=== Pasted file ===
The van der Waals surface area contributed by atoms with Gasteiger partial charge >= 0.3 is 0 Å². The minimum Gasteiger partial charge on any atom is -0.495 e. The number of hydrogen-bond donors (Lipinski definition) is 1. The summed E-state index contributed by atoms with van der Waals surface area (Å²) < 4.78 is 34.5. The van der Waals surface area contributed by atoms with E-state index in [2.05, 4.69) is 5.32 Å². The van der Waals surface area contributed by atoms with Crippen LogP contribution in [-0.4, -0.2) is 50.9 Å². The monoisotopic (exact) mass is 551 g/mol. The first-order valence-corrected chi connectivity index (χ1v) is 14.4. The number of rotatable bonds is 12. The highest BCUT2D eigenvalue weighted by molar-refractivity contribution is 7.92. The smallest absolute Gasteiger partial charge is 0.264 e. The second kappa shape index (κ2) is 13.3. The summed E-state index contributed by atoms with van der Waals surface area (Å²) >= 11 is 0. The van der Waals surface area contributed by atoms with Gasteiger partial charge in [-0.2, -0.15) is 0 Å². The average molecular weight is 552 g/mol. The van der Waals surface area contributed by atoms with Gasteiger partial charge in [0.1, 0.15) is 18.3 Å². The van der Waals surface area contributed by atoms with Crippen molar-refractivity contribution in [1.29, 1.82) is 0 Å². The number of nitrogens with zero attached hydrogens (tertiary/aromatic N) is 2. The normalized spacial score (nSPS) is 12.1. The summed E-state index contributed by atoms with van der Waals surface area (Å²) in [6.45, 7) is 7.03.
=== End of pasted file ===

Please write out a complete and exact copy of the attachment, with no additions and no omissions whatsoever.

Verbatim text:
The van der Waals surface area contributed by atoms with Gasteiger partial charge >= 0.3 is 0 Å². The minimum Gasteiger partial charge on any atom is -0.495 e. The number of hydrogen-bond donors (Lipinski definition) is 1. The summed E-state index contributed by atoms with van der Waals surface area (Å²) < 4.78 is 34.5. The van der Waals surface area contributed by atoms with E-state index in [2.05, 4.69) is 5.32 Å². The van der Waals surface area contributed by atoms with Crippen LogP contribution in [-0.4, -0.2) is 50.9 Å². The monoisotopic (exact) mass is 551 g/mol. The first-order valence-corrected chi connectivity index (χ1v) is 14.4. The number of rotatable bonds is 12. The highest BCUT2D eigenvalue weighted by molar-refractivity contribution is 7.92. The smallest absolute Gasteiger partial charge is 0.264 e. The second kappa shape index (κ2) is 13.3. The summed E-state index contributed by atoms with van der Waals surface area (Å²) >= 11 is 0. The van der Waals surface area contributed by atoms with Gasteiger partial charge in [-0.2, -0.15) is 0 Å². The average molecular weight is 552 g/mol. The van der Waals surface area contributed by atoms with Gasteiger partial charge in [0.1, 0.15) is 18.3 Å². The van der Waals surface area contributed by atoms with Crippen molar-refractivity contribution in [1.29, 1.82) is 0 Å². The number of nitrogens with zero attached hydrogens (tertiary/aromatic N) is 2. The normalized spacial score (nSPS) is 12.1. The summed E-state index contributed by atoms with van der Waals surface area (Å²) in [6.45, 7) is 7.03.